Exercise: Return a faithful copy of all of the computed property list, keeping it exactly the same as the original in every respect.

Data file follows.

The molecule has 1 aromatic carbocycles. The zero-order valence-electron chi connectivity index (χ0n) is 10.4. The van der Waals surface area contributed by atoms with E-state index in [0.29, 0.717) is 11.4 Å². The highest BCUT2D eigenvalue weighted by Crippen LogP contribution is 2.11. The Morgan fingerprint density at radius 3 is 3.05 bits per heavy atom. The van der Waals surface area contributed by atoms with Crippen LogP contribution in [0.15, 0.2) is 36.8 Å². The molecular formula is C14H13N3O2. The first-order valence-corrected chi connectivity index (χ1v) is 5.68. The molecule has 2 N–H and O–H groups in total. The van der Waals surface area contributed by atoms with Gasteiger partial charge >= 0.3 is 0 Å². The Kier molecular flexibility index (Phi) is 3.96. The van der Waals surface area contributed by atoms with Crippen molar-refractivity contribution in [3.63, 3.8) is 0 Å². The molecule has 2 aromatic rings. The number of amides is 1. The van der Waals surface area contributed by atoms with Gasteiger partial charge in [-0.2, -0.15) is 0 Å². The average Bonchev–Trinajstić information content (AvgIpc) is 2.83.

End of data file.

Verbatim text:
The molecule has 1 aromatic carbocycles. The zero-order valence-electron chi connectivity index (χ0n) is 10.4. The van der Waals surface area contributed by atoms with E-state index in [0.29, 0.717) is 11.4 Å². The highest BCUT2D eigenvalue weighted by Crippen LogP contribution is 2.11. The Morgan fingerprint density at radius 3 is 3.05 bits per heavy atom. The van der Waals surface area contributed by atoms with Crippen LogP contribution in [0.15, 0.2) is 36.8 Å². The molecular formula is C14H13N3O2. The first-order valence-corrected chi connectivity index (χ1v) is 5.68. The molecule has 2 N–H and O–H groups in total. The van der Waals surface area contributed by atoms with Gasteiger partial charge >= 0.3 is 0 Å². The Kier molecular flexibility index (Phi) is 3.96. The van der Waals surface area contributed by atoms with Crippen molar-refractivity contribution in [3.63, 3.8) is 0 Å². The molecule has 2 aromatic rings. The number of amides is 1. The van der Waals surface area contributed by atoms with Gasteiger partial charge in [-0.2, -0.15) is 0 Å². The average Bonchev–Trinajstić information content (AvgIpc) is 2.83.